If you want a job done get software to do it for you
Artificial Intelligence – the technology that’s attempting to think, feel, understand and solve solutions similarly and in some cases better than human beings. I can see the headlines now- Robot Love Island hitting your screens Summer 2040!
As time progresses, so does technology and the modern workforce, AI breakthroughs such as a ground-breaking self-driving car means human labour is so 2000 and late. There is a lot of research that outlines the jobs that are at risk but little information on what jobs are ‘safe’ from being taken over by technology. Artificial intelligence is creating new jobs as it develops, these may include algorithm designers or AI data labellers. But the real question is WHAT DOES THIS MEAN FOR WOMEN?
The report published by the Financial Times, showcases their take on how this will affect women. Futurists are very confident that the lack of emotional intelligence in AI, which women historically have, means an EI workforce will be needed – thus Creating new roles.
A report published by Capegemini found an astonishing 83% of organisations believe an EI (emotional intelligence) workforce will be a necessity in years to come. It’s an exciting prospect that women could transition into leadership roles, as it’s suggested women may be more likely than men to have the skills that can’t me taught and are hard to learn, such as a positive attitude and creativity. However, how realistic is this?
Being attacked at all angles
For women to prosper we need to be realistic, and to be completely honest it’s a double-edged sword. It’s fantastic that more jobs may become available for women in AI to help break this gender stereotype, but it’s also taking a lot of women out of jobs as a computer can do their job for them.
The challenge with this prospect is that women that aren’t already in a tech job, will have to re-skill and re-educate themselves to be able to flourish in an EI workforce. For example, Karen from finance who has been sorting out the company’s payroll for 20 years, AI will soon be able to do her job for her and leave Karen looking for a new role. Is she going to want to re skill and transition into a job to work for an EI workforce? Maybe! But having been in the job for so long, this transition will not be smooth or plain sailing. It’s suggested by the financial times that if women take advantage of these transitional opportunities into leadership roles like they are very capable, we could retain their current share – not increase just retain. If there is a trouble with the transition, then it could make the general gender equality gap even wider.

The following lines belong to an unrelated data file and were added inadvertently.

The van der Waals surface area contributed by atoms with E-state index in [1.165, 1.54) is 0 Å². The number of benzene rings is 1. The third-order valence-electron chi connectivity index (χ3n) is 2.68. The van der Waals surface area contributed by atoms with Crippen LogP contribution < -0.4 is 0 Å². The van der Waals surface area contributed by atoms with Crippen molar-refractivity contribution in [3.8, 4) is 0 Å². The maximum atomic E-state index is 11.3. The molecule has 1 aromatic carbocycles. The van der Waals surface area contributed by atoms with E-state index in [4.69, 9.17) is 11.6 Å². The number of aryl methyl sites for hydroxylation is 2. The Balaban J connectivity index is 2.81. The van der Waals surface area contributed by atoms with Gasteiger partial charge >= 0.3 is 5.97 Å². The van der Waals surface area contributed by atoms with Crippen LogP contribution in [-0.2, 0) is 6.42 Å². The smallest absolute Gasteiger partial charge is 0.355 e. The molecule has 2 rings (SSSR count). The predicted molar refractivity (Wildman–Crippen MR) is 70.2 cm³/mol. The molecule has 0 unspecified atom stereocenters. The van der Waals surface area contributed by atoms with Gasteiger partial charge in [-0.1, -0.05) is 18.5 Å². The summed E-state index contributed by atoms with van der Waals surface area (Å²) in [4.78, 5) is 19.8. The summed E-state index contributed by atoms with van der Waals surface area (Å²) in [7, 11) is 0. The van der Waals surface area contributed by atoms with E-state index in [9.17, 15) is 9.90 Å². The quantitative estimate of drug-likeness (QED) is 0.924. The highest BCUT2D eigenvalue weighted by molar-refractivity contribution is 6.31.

So, to put this into perspective, not only is the technology sector underrepresented to by women, but now technology is expected to take a large proportion of women out of jobs.
Don’t accept defeat!
Just to highlight that this article doesn’t just assume that more women are in administrative roles than men, let’s look at the stats.
A report published in 2018 by the House of Commons found:
– 2.5 million women in 2018 were employed in secretarial and administrative roles across the UK.
-Less than 1 million men, were employed in secretarial and administrative roles across the UK
-The main industry women are working in is, health and social work.
Use your competitive advantage and blossom
A 2017 Harvard study found the need for social-skill intensive jobs in computer science increased by 12% since 1980 and the wage for these jobs has increased, just as the wage has increased for tech jobs. This highlights there is still a massive need for social skilled roles, so – pair women social skills and caring qualities, with the right education for roles in AI, you have competitive advantage over men and the perfect candidate is formed. These ‘soft skills’ should be celebrated and not scoffed at, these qualities give women a competitive advantage as they are hard to be learned or taught.
Therefore, reverting back to the previous article I published, it regresses back to the in balance of opportunities that are introduced to females at an early age in school: will women have access to the same networks, education and opportunities that their male counterparts do? It may be harder for Karen from finance who sorts the pay roll to transition into a job in tech, but if a girl at the age of 14-18 got introduced to the idea of having as leadership or managerial role in technology, then this will give them time to develop the skills that are needed and the need to transition won’t be there.
Leadership roles are extremely feasible for women, but leadership roles need to be introduced as a very achievable goal for children at school to give them confidence that they can accomplish from an early age. In the words of Michelle Obama “When girls are educated, their countries become stronger and more prosperous”, ie. If girls aren’t educated, tech will stay as a man’s world and female employment rates will spiral into a black hole.
Written by Sophia Ghahramani